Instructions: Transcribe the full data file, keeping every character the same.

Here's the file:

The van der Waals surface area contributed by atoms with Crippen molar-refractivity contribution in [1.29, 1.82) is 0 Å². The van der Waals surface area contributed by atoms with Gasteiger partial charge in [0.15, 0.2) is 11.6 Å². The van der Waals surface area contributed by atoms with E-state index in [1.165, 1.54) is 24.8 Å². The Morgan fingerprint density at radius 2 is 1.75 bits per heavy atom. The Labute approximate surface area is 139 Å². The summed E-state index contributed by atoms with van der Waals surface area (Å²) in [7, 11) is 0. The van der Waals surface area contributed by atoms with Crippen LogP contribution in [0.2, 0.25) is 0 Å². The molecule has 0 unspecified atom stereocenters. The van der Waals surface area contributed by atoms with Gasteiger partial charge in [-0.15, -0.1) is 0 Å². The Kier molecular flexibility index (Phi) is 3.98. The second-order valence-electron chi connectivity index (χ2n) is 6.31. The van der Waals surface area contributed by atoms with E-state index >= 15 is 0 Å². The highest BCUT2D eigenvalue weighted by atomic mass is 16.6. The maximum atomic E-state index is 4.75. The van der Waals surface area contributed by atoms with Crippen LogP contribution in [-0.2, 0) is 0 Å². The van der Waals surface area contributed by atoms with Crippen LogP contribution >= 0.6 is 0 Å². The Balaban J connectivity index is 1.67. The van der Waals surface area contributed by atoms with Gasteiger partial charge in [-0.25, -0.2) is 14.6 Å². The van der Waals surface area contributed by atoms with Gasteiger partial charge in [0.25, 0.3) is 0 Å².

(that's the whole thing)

The van der Waals surface area contributed by atoms with Crippen molar-refractivity contribution in [1.29, 1.82) is 0 Å². The van der Waals surface area contributed by atoms with Gasteiger partial charge in [0.15, 0.2) is 11.6 Å². The van der Waals surface area contributed by atoms with E-state index in [1.165, 1.54) is 24.8 Å². The Morgan fingerprint density at radius 2 is 1.75 bits per heavy atom. The Labute approximate surface area is 139 Å². The summed E-state index contributed by atoms with van der Waals surface area (Å²) in [7, 11) is 0. The van der Waals surface area contributed by atoms with Crippen LogP contribution in [0.2, 0.25) is 0 Å². The molecule has 0 unspecified atom stereocenters. The van der Waals surface area contributed by atoms with Gasteiger partial charge in [-0.15, -0.1) is 0 Å². The Kier molecular flexibility index (Phi) is 3.98. The second-order valence-electron chi connectivity index (χ2n) is 6.31. The van der Waals surface area contributed by atoms with E-state index >= 15 is 0 Å². The highest BCUT2D eigenvalue weighted by atomic mass is 16.6. The maximum atomic E-state index is 4.75. The van der Waals surface area contributed by atoms with Crippen LogP contribution in [-0.2, 0) is 0 Å². The van der Waals surface area contributed by atoms with Crippen LogP contribution >= 0.6 is 0 Å². The Balaban J connectivity index is 1.67. The van der Waals surface area contributed by atoms with Gasteiger partial charge in [-0.25, -0.2) is 14.6 Å². The van der Waals surface area contributed by atoms with Gasteiger partial charge in [0.25, 0.3) is 0 Å².